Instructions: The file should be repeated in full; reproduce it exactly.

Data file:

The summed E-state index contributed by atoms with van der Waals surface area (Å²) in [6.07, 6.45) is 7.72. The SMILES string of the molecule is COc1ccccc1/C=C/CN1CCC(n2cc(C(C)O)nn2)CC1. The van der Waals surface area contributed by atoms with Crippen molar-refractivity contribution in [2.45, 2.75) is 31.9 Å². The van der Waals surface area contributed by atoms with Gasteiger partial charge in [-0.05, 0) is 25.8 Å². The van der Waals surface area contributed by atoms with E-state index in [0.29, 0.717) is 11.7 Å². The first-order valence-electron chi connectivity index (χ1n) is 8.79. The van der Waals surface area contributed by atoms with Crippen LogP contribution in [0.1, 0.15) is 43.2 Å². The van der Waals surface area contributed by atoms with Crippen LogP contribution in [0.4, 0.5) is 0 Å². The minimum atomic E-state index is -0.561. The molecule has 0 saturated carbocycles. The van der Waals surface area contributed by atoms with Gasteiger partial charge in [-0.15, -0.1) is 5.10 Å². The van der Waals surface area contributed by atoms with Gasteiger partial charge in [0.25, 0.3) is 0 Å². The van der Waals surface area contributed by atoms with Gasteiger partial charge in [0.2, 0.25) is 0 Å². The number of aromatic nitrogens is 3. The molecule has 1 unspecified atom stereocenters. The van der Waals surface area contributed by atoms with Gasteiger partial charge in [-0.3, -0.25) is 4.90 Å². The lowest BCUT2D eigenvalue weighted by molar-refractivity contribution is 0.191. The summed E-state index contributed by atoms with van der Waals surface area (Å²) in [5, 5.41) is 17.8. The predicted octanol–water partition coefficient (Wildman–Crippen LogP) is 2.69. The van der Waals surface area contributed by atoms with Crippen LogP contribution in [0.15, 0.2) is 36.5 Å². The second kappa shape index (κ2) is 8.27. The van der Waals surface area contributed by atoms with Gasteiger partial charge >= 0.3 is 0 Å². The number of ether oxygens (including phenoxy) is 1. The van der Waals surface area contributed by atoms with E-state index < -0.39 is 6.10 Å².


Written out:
The summed E-state index contributed by atoms with van der Waals surface area (Å²) in [6.07, 6.45) is 7.72. The SMILES string of the molecule is COc1ccccc1/C=C/CN1CCC(n2cc(C(C)O)nn2)CC1. The van der Waals surface area contributed by atoms with Crippen molar-refractivity contribution in [2.45, 2.75) is 31.9 Å². The van der Waals surface area contributed by atoms with Gasteiger partial charge in [-0.05, 0) is 25.8 Å². The van der Waals surface area contributed by atoms with E-state index in [0.29, 0.717) is 11.7 Å². The first-order valence-electron chi connectivity index (χ1n) is 8.79. The van der Waals surface area contributed by atoms with Crippen LogP contribution in [0.1, 0.15) is 43.2 Å². The van der Waals surface area contributed by atoms with Crippen LogP contribution in [0.4, 0.5) is 0 Å². The minimum atomic E-state index is -0.561. The molecule has 0 saturated carbocycles. The van der Waals surface area contributed by atoms with Gasteiger partial charge in [-0.15, -0.1) is 5.10 Å². The van der Waals surface area contributed by atoms with Gasteiger partial charge in [0.25, 0.3) is 0 Å². The van der Waals surface area contributed by atoms with Gasteiger partial charge in [0.2, 0.25) is 0 Å². The number of aromatic nitrogens is 3. The molecule has 1 unspecified atom stereocenters. The van der Waals surface area contributed by atoms with Gasteiger partial charge in [-0.3, -0.25) is 4.90 Å². The lowest BCUT2D eigenvalue weighted by molar-refractivity contribution is 0.191. The summed E-state index contributed by atoms with van der Waals surface area (Å²) in [5, 5.41) is 17.8. The predicted octanol–water partition coefficient (Wildman–Crippen LogP) is 2.69. The van der Waals surface area contributed by atoms with Crippen LogP contribution in [0.15, 0.2) is 36.5 Å². The second kappa shape index (κ2) is 8.27. The van der Waals surface area contributed by atoms with Gasteiger partial charge >= 0.3 is 0 Å². The number of ether oxygens (including phenoxy) is 1. The van der Waals surface area contributed by atoms with E-state index < -0.39 is 6.10 Å².